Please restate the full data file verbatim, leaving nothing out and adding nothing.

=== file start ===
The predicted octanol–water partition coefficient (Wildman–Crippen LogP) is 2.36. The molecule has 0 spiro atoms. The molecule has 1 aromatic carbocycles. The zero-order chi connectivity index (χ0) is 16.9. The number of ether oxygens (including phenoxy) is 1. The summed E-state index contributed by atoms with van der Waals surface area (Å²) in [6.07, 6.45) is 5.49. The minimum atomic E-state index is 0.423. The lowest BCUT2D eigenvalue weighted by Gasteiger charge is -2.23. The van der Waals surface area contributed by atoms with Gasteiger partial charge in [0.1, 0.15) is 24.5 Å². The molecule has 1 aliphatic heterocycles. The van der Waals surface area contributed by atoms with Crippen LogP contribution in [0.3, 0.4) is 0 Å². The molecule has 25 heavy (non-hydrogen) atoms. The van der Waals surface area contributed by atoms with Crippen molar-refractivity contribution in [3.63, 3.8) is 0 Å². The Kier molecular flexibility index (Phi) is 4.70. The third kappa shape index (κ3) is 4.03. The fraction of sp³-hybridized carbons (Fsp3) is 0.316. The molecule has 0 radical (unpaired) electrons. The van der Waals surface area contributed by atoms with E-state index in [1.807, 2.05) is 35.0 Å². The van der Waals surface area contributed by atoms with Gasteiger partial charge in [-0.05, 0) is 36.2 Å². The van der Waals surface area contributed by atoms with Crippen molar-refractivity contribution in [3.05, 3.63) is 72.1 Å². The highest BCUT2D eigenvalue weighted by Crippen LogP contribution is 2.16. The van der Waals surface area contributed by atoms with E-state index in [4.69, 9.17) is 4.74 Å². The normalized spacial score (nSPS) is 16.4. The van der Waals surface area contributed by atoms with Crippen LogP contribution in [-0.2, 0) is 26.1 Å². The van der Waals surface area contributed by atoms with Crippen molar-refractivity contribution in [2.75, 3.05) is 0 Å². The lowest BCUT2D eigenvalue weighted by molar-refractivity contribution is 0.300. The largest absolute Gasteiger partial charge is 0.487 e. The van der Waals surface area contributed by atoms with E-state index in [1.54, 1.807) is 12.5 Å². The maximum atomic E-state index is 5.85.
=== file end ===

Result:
The predicted octanol–water partition coefficient (Wildman–Crippen LogP) is 2.36. The molecule has 0 spiro atoms. The molecule has 1 aromatic carbocycles. The zero-order chi connectivity index (χ0) is 16.9. The number of ether oxygens (including phenoxy) is 1. The summed E-state index contributed by atoms with van der Waals surface area (Å²) in [6.07, 6.45) is 5.49. The minimum atomic E-state index is 0.423. The lowest BCUT2D eigenvalue weighted by Gasteiger charge is -2.23. The van der Waals surface area contributed by atoms with Gasteiger partial charge in [0.1, 0.15) is 24.5 Å². The molecule has 1 aliphatic heterocycles. The van der Waals surface area contributed by atoms with Crippen LogP contribution in [0.3, 0.4) is 0 Å². The molecule has 25 heavy (non-hydrogen) atoms. The van der Waals surface area contributed by atoms with Crippen molar-refractivity contribution in [3.63, 3.8) is 0 Å². The Kier molecular flexibility index (Phi) is 4.70. The third kappa shape index (κ3) is 4.03. The fraction of sp³-hybridized carbons (Fsp3) is 0.316. The molecule has 0 radical (unpaired) electrons. The van der Waals surface area contributed by atoms with E-state index in [1.807, 2.05) is 35.0 Å². The van der Waals surface area contributed by atoms with Gasteiger partial charge in [-0.05, 0) is 36.2 Å². The van der Waals surface area contributed by atoms with Crippen molar-refractivity contribution in [3.05, 3.63) is 72.1 Å². The highest BCUT2D eigenvalue weighted by Crippen LogP contribution is 2.16. The van der Waals surface area contributed by atoms with E-state index in [4.69, 9.17) is 4.74 Å². The normalized spacial score (nSPS) is 16.4. The van der Waals surface area contributed by atoms with Crippen LogP contribution in [-0.2, 0) is 26.1 Å². The van der Waals surface area contributed by atoms with Crippen molar-refractivity contribution in [2.75, 3.05) is 0 Å². The lowest BCUT2D eigenvalue weighted by molar-refractivity contribution is 0.300. The largest absolute Gasteiger partial charge is 0.487 e. The van der Waals surface area contributed by atoms with E-state index in [1.54, 1.807) is 12.5 Å². The maximum atomic E-state index is 5.85.